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The refpectable and intelligent character of the latter class of people in Philadelphia and its environs, cannot be referred to a more probable cause, than the habits of reading promoted by this institution.

The great utility and fuccefs of this measure, occafioned the formation of other libraries upon fimilar principles. But as it appeared more conducive to the interefts of literature, to be poffeffed of one large, than of feveral smaller collections of books, coalitions gradually took place among them, till the Amicable, the Affociation and the Union Companies were blended with the Library Company of Philadelphia, the title conferred by the charter,

Since this event, which took place in the year 1769, the members and the property of the company have continued to increase : the former being nearly feven hundred in number. The number of volumes, exclufive of nearly four thousand, in the Loganian Library, now annexed to this institution; at present, amounts to about fourteen thousand five hundred; the selection of which, has in general been calculated to promote the more important interests of society. And the stock of books is continually increased by occafional donations, annual importations and purchases of most of the American productions of merit.

Some valuable machines and apparatus for the purposes of natural philosophy, &c. and a variety of curious artificial and natural productions also belong to the company, and are depofited in their apartments.

Befides the collection, the perfonal property, confifts in fome public, ftock; the fale of shares, which fince the year 1793 have been fixed at forty dollars, and the annual payments which since the year 1795, have been fixed at two dollars from each member. The real estate of the inftitution, confists of the lot and buildings, where the Philadelphia and Loganian libraries are kept.

The members hold the property as tenants in common, and difpofe of their fhares by will or deed; but the affent of the Directors, as well in fuch cases as in cafe of an original purchase, is previously neceffary -a restriction early adopted, in order, as much as poffible, to prevent improper perfons from having accefs to a collection of a nature fo liable to injury.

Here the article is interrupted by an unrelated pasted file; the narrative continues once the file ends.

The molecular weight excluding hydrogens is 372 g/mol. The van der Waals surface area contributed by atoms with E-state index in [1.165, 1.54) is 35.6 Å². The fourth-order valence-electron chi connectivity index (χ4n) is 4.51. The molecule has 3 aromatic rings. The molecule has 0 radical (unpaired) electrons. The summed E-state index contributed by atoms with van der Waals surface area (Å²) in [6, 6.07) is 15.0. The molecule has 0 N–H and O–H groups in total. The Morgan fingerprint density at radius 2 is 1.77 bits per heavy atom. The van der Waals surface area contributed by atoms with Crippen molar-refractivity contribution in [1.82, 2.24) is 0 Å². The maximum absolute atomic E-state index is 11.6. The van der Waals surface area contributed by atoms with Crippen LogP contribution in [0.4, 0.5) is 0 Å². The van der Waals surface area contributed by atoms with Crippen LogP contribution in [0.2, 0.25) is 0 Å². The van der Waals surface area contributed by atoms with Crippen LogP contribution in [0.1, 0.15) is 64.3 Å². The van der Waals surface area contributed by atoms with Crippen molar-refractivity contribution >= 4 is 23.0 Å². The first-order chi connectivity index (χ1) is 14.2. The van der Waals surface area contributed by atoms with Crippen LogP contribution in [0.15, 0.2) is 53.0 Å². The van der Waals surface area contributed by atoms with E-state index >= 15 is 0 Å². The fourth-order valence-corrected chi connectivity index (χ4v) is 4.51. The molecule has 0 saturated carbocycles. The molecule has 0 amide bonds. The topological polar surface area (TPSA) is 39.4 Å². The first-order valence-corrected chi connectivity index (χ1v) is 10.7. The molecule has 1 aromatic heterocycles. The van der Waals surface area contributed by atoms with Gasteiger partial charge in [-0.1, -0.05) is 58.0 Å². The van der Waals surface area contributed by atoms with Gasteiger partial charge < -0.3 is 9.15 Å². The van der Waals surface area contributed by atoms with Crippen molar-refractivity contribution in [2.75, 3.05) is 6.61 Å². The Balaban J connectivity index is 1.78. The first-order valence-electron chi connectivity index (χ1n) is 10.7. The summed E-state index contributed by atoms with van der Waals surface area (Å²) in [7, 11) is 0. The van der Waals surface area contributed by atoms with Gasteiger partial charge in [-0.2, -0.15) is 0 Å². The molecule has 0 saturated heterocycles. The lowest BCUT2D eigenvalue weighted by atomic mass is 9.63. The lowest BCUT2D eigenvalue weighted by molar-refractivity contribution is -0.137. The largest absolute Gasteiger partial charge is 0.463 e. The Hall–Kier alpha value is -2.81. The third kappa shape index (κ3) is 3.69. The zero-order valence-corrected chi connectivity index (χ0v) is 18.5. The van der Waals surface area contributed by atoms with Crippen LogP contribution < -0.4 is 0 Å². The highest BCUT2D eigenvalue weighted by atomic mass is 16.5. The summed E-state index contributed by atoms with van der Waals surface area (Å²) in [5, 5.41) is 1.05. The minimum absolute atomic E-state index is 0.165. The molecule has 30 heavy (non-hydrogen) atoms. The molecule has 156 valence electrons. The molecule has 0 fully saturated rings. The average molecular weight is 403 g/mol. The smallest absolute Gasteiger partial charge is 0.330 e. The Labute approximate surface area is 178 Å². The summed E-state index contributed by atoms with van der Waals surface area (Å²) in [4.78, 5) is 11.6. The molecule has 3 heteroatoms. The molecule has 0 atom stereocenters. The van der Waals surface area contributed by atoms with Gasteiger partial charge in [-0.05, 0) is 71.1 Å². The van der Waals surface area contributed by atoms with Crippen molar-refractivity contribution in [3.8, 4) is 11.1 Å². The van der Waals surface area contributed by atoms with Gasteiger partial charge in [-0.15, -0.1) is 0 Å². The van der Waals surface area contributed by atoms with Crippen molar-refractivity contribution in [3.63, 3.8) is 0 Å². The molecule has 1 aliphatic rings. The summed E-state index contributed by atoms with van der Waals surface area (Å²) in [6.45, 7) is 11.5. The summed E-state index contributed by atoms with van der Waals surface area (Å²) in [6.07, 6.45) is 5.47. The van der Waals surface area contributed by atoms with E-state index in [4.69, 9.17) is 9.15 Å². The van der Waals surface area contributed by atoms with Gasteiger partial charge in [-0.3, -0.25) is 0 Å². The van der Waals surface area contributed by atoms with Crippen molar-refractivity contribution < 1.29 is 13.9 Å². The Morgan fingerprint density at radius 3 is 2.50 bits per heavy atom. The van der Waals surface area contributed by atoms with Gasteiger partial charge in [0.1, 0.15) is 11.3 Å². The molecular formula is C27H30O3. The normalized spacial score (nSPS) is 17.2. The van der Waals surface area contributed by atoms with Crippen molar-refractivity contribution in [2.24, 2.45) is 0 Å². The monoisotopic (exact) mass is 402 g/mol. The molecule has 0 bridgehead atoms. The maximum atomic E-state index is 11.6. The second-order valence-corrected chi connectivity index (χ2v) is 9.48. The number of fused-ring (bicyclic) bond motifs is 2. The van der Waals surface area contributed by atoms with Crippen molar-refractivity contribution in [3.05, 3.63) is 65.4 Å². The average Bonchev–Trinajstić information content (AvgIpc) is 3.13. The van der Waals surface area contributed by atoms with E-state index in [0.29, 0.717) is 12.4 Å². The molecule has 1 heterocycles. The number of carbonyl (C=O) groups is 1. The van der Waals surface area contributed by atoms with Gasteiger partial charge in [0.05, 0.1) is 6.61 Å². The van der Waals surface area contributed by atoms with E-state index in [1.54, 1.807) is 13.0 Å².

Ten Directors and a Treasurer are annually elected by the members: the Directors appoint a Secretary and a Librarian,-for the réfpective® powers and duties of whom, the reader is referred to the charter and the fubfequent laws and regulations.

THE

CHARTER.

OHN PENN, THOMAS PENN, and RICHARD PENN,

Pennsylvania, and counties of Newcastle, Kent, and Suffex, upon Delaware To all to whom these presents fhall come, greeting, Whereas Benjamin Franklin, Robert Grace, Anthony Nicholas, Preamble. Thomas Cadwalader, William Coleman, Thomas Godfrey, Henry Pratt, Benjamin Pafchall, Jofeph Breintnall, John Jones, jun, Samuel Hale, William Parfons, Nicholas Caffel, Francis Richardfon, William Maugridge, David Bufh, Thomas Hopkinfon, Philip Syng, Jacob Duché, Evan Morgan, Jofeph Stretch, John Pafchall, Nicholas Scull, Thomas Green, Hugh Roberts, Rees Lloyd, John Roberts, Richard Standley, John Nicholas, John Sober, Charles Read, Daniel Harrison, James Morris, Thomas Shaw, John Read, Joshua Richey, James Hamilton, William Plumfted, John Bard, Samuel Morris, John Stamper, Samuel Norris, John Mifflin, John Langdale, Samuel Coates, Samuel Rhoads, Jofeph King, Alexander Graydon, James Merrywether, Anthony Morris, jun. Tobias Griscom, Charles Willing, Ifaac Williams, William Allen, Jofeph Peters, Richard Peters, Thomas Clay, Phineas Bond, Ifrael Pemberton, jun. Robert Greenway, William Crofthwaite, William Callender, George Emlen, jun. Isaiah Warner, Tench Francis, James Bingham, Charles Meredith, Samuel M'Call, Hugh Davy, Amos Strettell, Benjamin Shoemaker, Jofeph Hatton, Andrew Hamilton, Thomas Bond, and William Peters, have, at a great expense, purchased a large and valuable collection of ufeful books, in order to erect a library for the advancement of knowledge and literature, in the city of Philadelphia; Now know ye, That we Motives to being truly fenfible of the advantage that may accrue to the people of this province, by fo useful an undertaking, and being willing to encourage the fame, Have given and granted, and by